Mercedes SL63 AMG revealed, Viper teased again and new cars growing old in the Dash
What we're reading this morning after the holiday about Mercedes' new AMG-powered cruisers, the latest teasers from the snake pit and why new cars seem less new than ever before:
Mercedes unveils new SL63 AMG [Autocar] Taking a bit of the spotlight meant for the reveal of this season's Formula 1 car, Mercedes threw out the first glimpse and details of the new SL63 AMG — including a weight loss of more than 200 lbs., a gain in fuel efficiency of 30 percent and a new 5.5-liter V8 turbo tuned to 529 hp. Mercedes will pump out a few performance numbers for the hardtop convertible before its official reveal in Geneva in a few weeks.
Viper teased yet again [DriveSRT] The teasing continues for the next non-Dodge Viper set for a world reveal in New York this April, with this shot of red metal and carbon fiber in some kind of scoop arrangement. Rear vent, hood intake — there's no way to tell, but it is enough to get the fans interested for a car that's still months away.
U.S. consumers holding new vehicles longer than ever [Polk] Recession-hit Americans are unsurprisingly keeping any new cars and trucks they buy on the road longer than at any point in recent history. According to research firm Polk, the average age of a vehicle bought new on U.S. roads has risen to six years; a decade ago, it was just a little over four years. Polk expects the trend to continue for the next few years due to high unemployment — and says the trend should help mechanics and parts companies.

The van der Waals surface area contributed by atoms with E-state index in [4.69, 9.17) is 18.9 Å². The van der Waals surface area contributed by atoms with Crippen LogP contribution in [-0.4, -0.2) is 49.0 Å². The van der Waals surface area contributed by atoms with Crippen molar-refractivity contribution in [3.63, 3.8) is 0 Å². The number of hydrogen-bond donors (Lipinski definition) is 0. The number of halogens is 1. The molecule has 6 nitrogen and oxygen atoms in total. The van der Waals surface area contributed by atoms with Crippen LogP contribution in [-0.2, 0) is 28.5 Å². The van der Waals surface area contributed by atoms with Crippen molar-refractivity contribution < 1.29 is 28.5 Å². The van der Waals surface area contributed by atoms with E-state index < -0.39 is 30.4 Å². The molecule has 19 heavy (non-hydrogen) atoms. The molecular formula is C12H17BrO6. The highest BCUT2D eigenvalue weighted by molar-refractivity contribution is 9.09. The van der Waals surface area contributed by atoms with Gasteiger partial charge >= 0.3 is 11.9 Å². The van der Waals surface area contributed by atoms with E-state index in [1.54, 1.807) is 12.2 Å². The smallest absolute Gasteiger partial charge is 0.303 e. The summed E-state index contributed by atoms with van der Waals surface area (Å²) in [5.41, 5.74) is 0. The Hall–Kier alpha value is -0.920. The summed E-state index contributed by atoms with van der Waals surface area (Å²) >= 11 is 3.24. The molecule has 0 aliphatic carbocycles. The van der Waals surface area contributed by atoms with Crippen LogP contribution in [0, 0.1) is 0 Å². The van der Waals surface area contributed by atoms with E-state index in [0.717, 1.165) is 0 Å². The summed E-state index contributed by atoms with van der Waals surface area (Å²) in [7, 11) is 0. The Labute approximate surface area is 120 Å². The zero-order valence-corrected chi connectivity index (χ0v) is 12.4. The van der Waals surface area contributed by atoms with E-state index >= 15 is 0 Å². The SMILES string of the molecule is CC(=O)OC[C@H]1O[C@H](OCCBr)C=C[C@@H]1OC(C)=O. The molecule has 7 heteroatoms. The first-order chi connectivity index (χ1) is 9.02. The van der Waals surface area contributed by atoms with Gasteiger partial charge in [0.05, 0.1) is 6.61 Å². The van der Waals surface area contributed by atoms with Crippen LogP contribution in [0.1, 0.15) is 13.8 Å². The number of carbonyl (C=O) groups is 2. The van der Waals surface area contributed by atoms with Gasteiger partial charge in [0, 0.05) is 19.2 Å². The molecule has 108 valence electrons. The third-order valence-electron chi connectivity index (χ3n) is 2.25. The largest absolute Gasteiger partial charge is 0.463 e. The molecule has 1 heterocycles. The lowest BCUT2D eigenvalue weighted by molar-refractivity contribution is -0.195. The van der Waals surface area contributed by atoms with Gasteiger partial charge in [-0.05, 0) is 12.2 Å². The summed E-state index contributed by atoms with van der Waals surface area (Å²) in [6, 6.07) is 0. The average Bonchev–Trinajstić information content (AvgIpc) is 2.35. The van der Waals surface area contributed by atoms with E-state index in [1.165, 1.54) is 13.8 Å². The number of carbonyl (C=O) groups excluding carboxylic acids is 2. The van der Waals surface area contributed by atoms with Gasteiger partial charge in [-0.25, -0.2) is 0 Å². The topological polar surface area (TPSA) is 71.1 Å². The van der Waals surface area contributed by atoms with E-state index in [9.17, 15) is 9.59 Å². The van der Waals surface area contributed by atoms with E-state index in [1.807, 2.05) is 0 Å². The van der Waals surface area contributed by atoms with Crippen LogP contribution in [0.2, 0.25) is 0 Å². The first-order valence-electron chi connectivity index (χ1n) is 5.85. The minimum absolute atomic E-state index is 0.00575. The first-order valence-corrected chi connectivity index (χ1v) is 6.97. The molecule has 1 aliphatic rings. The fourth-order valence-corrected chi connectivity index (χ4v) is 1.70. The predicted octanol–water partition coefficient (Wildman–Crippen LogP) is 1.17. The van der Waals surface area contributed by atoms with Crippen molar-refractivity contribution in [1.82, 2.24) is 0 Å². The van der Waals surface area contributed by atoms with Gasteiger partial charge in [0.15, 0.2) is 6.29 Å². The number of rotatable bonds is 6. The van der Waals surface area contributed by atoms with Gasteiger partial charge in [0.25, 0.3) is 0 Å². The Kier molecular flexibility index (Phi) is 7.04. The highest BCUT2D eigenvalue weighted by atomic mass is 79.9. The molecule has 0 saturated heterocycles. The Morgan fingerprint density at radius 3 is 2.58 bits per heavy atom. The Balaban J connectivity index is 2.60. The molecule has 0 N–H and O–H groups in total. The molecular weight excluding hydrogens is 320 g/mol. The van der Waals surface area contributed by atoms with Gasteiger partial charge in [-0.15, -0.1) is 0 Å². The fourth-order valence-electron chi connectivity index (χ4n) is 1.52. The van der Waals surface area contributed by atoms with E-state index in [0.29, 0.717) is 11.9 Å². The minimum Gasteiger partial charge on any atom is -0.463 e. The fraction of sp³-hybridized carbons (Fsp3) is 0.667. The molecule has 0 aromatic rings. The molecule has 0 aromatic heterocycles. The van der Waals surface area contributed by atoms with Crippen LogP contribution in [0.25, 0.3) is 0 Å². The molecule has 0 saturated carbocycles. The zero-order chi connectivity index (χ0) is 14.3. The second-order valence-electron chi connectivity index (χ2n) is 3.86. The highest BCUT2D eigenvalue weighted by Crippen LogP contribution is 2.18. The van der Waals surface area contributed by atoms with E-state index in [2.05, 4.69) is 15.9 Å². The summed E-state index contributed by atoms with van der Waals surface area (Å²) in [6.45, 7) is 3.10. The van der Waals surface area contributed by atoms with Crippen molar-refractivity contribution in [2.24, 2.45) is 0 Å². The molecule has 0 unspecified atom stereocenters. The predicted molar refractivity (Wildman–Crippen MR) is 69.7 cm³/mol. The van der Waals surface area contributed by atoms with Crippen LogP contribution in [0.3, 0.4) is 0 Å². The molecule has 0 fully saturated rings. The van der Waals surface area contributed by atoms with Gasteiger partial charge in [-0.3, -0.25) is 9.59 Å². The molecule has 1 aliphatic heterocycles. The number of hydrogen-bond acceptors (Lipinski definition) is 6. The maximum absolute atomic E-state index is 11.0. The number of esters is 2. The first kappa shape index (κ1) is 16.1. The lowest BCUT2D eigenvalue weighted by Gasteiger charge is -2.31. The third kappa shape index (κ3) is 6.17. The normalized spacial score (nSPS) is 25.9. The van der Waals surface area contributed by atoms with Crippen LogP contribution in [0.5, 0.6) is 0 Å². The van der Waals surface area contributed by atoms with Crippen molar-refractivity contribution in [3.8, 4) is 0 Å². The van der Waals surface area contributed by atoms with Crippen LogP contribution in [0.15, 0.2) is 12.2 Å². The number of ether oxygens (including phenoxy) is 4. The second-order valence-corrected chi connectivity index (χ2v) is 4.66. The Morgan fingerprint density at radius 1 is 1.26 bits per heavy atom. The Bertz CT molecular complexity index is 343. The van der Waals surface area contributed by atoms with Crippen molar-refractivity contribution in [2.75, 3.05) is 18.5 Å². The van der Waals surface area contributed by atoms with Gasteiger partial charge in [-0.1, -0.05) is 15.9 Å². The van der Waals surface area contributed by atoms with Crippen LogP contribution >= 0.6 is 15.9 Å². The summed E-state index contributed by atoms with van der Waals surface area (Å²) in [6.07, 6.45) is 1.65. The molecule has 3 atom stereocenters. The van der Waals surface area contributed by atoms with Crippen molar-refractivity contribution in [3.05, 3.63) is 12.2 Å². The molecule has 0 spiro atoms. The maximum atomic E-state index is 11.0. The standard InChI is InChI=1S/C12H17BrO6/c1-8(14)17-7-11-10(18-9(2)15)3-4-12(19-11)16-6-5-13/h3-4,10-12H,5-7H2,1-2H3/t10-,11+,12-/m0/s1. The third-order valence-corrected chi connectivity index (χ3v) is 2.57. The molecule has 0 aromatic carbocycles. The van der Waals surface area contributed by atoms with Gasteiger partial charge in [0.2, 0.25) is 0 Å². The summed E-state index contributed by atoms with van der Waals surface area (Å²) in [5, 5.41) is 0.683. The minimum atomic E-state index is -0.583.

Oil trades near nine-month high at $105/barrel [Bloomberg] Here's your handy-dandy cheat sheet for gas and oil prices: They're going up, and if something bad happens around Iran, they're going way up.
Mini unveils Clubvan Concept, a mini commercial truck [BMW] Also coming to Geneva will be this concept by Mini dubbed the Clubvan, an idea of how its Clubman wagon could be turned into a commercial truck for people who want more style in their everyday hauling duties than your typical plumber or HVAC guy. Then again, I'm always suspicious of businesses with fancy delivery vehicles; how much are they charging me to cover the cost of looking good?
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